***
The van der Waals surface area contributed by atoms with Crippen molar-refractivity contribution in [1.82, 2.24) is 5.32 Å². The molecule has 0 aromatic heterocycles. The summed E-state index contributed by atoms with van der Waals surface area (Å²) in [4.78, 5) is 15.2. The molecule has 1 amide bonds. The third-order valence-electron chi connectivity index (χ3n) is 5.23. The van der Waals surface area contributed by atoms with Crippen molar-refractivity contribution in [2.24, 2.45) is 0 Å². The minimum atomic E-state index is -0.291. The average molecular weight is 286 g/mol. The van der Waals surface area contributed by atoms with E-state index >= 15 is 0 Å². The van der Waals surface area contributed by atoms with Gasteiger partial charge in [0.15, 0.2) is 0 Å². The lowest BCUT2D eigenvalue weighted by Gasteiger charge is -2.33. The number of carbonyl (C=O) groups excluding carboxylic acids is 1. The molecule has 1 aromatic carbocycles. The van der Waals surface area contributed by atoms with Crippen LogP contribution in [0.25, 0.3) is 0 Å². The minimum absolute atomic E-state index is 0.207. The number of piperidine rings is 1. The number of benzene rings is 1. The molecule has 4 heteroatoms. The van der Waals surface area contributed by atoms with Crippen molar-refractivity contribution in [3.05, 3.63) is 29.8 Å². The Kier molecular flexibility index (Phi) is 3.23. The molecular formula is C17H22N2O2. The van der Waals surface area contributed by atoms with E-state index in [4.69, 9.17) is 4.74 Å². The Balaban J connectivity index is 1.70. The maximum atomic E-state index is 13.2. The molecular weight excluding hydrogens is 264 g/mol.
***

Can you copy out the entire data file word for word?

The van der Waals surface area contributed by atoms with Crippen molar-refractivity contribution in [1.82, 2.24) is 5.32 Å². The molecule has 0 aromatic heterocycles. The summed E-state index contributed by atoms with van der Waals surface area (Å²) in [4.78, 5) is 15.2. The molecule has 1 amide bonds. The third-order valence-electron chi connectivity index (χ3n) is 5.23. The van der Waals surface area contributed by atoms with Crippen molar-refractivity contribution in [2.24, 2.45) is 0 Å². The minimum atomic E-state index is -0.291. The average molecular weight is 286 g/mol. The van der Waals surface area contributed by atoms with E-state index >= 15 is 0 Å². The van der Waals surface area contributed by atoms with Gasteiger partial charge in [0.15, 0.2) is 0 Å². The lowest BCUT2D eigenvalue weighted by Gasteiger charge is -2.33. The number of carbonyl (C=O) groups excluding carboxylic acids is 1. The molecule has 1 aromatic carbocycles. The van der Waals surface area contributed by atoms with Crippen LogP contribution in [0.25, 0.3) is 0 Å². The minimum absolute atomic E-state index is 0.207. The number of piperidine rings is 1. The number of benzene rings is 1. The molecule has 4 heteroatoms. The van der Waals surface area contributed by atoms with Crippen molar-refractivity contribution in [3.05, 3.63) is 29.8 Å². The Kier molecular flexibility index (Phi) is 3.23. The molecular formula is C17H22N2O2. The van der Waals surface area contributed by atoms with E-state index in [4.69, 9.17) is 4.74 Å². The Balaban J connectivity index is 1.70. The maximum atomic E-state index is 13.2. The molecular weight excluding hydrogens is 264 g/mol.